Others in this symposium have already parsed the Court’s decision in Burwell v. Hobby Lobby Stores, Inc., its application of the Religious Freedom Restoration Act to closely held corporations, and what the decision portends for the so-called accommodation for groups like the Little Sisters of the Poor that is currently being litigated.  I want to focus on the reactions to the decision, for the vitriolic criticism and outright lies that have been leveled against the Supreme Court’s holding are eye-opening.  No doubt egged on by Justice Ginsburg’s own false claim in her dissent that the decision “would deny legions of women who do not hold their employers’ beliefs access to contraceptive coverage,” pro-abortion groups have accused the Court of preventing women from having access to birth control and of giving bosses the power to force their personal beliefs on their women employees.  Another entry in this symposium claims that the decision was “stunningly bad for women’s health and starkly dismissive of women’s own religious beliefs,” giving corporations “a license to discriminate against their female employees by overriding those employee’s rights to contraceptive coverage.”  The New York Times even editorialized that the decision granted “owners of closely held, for-profit companies an unprecedented right to impose their religious views on employees.”  And that’s just the reaction from the mainstream left.  The fringe left was utterly unhinged, among other things contending that Hobby Lobby is now worse than the Taliban in trying to impose its religious views on others.   Continue reading »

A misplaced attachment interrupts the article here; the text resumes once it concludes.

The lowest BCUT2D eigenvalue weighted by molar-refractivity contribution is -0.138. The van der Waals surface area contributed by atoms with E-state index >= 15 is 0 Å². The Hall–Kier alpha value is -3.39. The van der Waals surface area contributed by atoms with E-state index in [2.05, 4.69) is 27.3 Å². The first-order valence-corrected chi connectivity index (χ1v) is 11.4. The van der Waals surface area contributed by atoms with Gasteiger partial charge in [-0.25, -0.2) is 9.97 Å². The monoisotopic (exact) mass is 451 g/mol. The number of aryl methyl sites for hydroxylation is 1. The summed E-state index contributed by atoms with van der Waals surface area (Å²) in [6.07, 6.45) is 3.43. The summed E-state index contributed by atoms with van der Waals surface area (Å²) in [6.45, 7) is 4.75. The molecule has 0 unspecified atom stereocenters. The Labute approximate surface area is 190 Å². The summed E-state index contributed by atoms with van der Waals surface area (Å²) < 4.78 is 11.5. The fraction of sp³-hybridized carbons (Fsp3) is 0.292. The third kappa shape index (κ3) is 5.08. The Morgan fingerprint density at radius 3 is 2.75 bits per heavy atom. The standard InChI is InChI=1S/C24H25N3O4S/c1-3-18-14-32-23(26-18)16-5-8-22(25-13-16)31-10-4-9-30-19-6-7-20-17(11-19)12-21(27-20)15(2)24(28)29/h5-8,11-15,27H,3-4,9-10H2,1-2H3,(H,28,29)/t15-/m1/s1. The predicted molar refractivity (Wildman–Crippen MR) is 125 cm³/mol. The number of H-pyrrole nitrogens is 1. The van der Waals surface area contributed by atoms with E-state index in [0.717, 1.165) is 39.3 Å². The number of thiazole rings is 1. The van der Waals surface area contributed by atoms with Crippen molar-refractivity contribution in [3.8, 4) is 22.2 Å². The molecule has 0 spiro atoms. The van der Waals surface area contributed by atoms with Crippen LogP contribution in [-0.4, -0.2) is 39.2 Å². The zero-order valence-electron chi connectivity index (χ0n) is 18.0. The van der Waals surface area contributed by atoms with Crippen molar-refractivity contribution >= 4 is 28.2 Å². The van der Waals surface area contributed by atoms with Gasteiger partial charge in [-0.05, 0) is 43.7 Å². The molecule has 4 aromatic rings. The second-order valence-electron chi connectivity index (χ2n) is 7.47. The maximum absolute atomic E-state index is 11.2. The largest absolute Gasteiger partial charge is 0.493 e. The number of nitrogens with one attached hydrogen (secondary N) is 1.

Monday round-up

By on Jul 7, 2014 at 11:23 am

The Court is now in the first full week of its summer recess, which means that wrap-ups of the Term abound.  In her review of the Term, NPR’s Nina Totenberg observes that the unanimity which often prevailed at the Court “is illusory, often just a technical agreement on the bottom line of a case — who won and who lost,” and that “who won or lost is not all that important in Supreme Court cases, because it is the legal principle laid down by the majority that must be followed by the lower courts.”  At The Economist, Steven Mazie suggests that the Court “quietly pave[d] the way for big changes” in the future, and he predicts that questions involving same-sex marriage are likely to return to the Court very soon.  The ACLU released its list (in a pdf) of major civil liberties decisions of the Term, while MoloLamken (also in a pdf) summarized major business cases of the Term.  Continue reading »

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UPDATED Monday 11:28 a.m.  The application has been docketed as 14A19.  The Court has now switched its numbering system for filings to the October Term 2014.   This post also has been updated to reflect the current situation in Pennsylvania.